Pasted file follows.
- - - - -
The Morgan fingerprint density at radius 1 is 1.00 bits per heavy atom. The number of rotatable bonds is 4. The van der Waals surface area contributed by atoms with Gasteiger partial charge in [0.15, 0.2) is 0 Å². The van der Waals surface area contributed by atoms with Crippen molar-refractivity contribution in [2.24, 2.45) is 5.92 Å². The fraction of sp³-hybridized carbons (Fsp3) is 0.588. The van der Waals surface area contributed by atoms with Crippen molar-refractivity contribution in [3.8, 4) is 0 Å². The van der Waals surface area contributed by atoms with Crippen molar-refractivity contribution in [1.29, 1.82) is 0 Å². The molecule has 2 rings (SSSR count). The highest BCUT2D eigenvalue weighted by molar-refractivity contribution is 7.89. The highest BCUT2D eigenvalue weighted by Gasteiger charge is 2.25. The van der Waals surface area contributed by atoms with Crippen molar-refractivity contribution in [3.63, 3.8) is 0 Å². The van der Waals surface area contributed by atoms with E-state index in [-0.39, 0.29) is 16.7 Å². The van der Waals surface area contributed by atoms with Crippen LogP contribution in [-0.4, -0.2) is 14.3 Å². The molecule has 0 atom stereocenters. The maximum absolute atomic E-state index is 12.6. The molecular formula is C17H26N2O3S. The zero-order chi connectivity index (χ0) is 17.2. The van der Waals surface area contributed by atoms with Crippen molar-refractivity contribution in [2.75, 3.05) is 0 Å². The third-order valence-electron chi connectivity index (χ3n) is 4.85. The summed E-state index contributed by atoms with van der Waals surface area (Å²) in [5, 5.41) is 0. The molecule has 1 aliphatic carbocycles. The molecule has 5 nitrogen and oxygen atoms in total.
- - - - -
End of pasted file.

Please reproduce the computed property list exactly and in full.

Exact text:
The Morgan fingerprint density at radius 1 is 1.00 bits per heavy atom. The number of rotatable bonds is 4. The van der Waals surface area contributed by atoms with Gasteiger partial charge in [0.15, 0.2) is 0 Å². The van der Waals surface area contributed by atoms with Crippen molar-refractivity contribution in [2.24, 2.45) is 5.92 Å². The fraction of sp³-hybridized carbons (Fsp3) is 0.588. The van der Waals surface area contributed by atoms with Crippen molar-refractivity contribution in [3.8, 4) is 0 Å². The van der Waals surface area contributed by atoms with Crippen molar-refractivity contribution in [1.29, 1.82) is 0 Å². The molecule has 2 rings (SSSR count). The highest BCUT2D eigenvalue weighted by molar-refractivity contribution is 7.89. The highest BCUT2D eigenvalue weighted by Gasteiger charge is 2.25. The van der Waals surface area contributed by atoms with Crippen molar-refractivity contribution in [3.63, 3.8) is 0 Å². The van der Waals surface area contributed by atoms with E-state index in [-0.39, 0.29) is 16.7 Å². The van der Waals surface area contributed by atoms with Crippen LogP contribution in [-0.4, -0.2) is 14.3 Å². The molecule has 0 atom stereocenters. The maximum absolute atomic E-state index is 12.6. The molecular formula is C17H26N2O3S. The zero-order chi connectivity index (χ0) is 17.2. The van der Waals surface area contributed by atoms with Crippen molar-refractivity contribution in [2.75, 3.05) is 0 Å². The third-order valence-electron chi connectivity index (χ3n) is 4.85. The summed E-state index contributed by atoms with van der Waals surface area (Å²) in [5, 5.41) is 0. The molecule has 1 aliphatic carbocycles. The molecule has 5 nitrogen and oxygen atoms in total.